This article examines ways in which activities of daily living (ADL) are used clinically to assess persons with Alzheimer disease (AD). First, we consider 3 perspectives used to classify ADL: tasks categorized by their environment, tasks defined by performer skill, and a resource-based perspective that integrates environment and performer conditions. Second, we discuss requirements of ADL in the context of pathological and neuropsychological processes in AD. We propose that patterns of functional decline occurring early in AD are shaped by impairments of attention and that models characterizing ADL must take attentional skills into consideration.
Department of Occupational Therapy, York College, City University of New York (CUNY), Jamaica (Ms Kaplan); and Department of Psychology, Queens College and The Graduate Center, CUNY, Flushing (Ms Kaplan and Dr Foldi).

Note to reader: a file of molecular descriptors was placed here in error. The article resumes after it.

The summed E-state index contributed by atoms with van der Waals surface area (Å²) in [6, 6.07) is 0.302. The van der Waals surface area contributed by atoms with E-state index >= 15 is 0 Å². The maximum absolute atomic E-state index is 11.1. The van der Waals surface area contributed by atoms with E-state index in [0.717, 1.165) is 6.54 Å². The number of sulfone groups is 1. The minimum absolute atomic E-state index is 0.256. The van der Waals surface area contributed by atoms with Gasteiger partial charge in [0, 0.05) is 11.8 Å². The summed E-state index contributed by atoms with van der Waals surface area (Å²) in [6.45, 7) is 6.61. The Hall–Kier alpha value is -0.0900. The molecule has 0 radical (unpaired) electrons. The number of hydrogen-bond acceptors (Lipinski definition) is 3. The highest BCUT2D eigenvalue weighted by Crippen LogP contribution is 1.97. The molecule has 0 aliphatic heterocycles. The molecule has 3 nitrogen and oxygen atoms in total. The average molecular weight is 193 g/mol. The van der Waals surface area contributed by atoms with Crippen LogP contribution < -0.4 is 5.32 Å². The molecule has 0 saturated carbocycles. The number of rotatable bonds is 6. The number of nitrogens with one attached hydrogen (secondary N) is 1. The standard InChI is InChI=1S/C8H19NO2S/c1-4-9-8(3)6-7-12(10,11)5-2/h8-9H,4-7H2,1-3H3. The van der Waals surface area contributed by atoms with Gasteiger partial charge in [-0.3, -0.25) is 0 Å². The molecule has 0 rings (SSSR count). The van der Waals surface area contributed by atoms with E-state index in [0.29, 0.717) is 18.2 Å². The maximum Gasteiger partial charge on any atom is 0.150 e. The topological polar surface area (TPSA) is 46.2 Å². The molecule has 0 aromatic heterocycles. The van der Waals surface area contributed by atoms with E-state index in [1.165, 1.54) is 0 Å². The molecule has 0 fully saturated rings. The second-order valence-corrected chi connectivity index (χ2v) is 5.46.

Corresponding Author: Nancy S. Foldi, PhD, Department of Psychology, 65-30 Kissena Blvd, Sci Bldg-E318, Queens College and The Graduate Center, CUNY, Flushing, NY 11367 (firstname.lastname@example.org).
This work was funded by a grant from the Professional Staff Congress, CUNY, # 69060-00-38 (Ms Kaplan), and grants from the Alzheimer Association, # IIRG-05-13534, Professional Staff Congress, CUNY # 69024-00-38 and # 68058-00-37 (Dr Foldi).